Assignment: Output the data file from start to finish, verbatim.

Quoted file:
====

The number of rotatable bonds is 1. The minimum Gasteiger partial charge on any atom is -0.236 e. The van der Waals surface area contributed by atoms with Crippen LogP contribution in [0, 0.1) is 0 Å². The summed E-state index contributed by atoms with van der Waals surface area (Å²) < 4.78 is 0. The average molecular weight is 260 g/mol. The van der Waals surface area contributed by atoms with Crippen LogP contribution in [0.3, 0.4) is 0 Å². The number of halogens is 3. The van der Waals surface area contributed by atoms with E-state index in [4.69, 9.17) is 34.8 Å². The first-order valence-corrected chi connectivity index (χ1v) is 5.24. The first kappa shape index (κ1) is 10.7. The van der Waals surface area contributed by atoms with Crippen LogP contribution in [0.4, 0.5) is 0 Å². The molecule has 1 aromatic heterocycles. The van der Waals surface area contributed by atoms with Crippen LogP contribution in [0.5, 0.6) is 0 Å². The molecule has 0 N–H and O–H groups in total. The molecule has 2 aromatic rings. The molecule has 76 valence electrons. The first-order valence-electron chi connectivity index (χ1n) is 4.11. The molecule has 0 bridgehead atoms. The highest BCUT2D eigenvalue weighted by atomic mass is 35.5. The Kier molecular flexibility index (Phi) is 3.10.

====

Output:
The number of rotatable bonds is 1. The minimum Gasteiger partial charge on any atom is -0.236 e. The van der Waals surface area contributed by atoms with Crippen LogP contribution in [0, 0.1) is 0 Å². The summed E-state index contributed by atoms with van der Waals surface area (Å²) < 4.78 is 0. The average molecular weight is 260 g/mol. The van der Waals surface area contributed by atoms with Crippen LogP contribution in [0.3, 0.4) is 0 Å². The number of halogens is 3. The van der Waals surface area contributed by atoms with E-state index in [4.69, 9.17) is 34.8 Å². The first-order valence-corrected chi connectivity index (χ1v) is 5.24. The first kappa shape index (κ1) is 10.7. The van der Waals surface area contributed by atoms with Crippen LogP contribution in [0.4, 0.5) is 0 Å². The molecule has 1 aromatic heterocycles. The van der Waals surface area contributed by atoms with Crippen LogP contribution in [0.5, 0.6) is 0 Å². The molecule has 0 N–H and O–H groups in total. The molecule has 2 aromatic rings. The molecule has 76 valence electrons. The first-order valence-electron chi connectivity index (χ1n) is 4.11. The molecule has 0 bridgehead atoms. The highest BCUT2D eigenvalue weighted by atomic mass is 35.5. The Kier molecular flexibility index (Phi) is 3.10.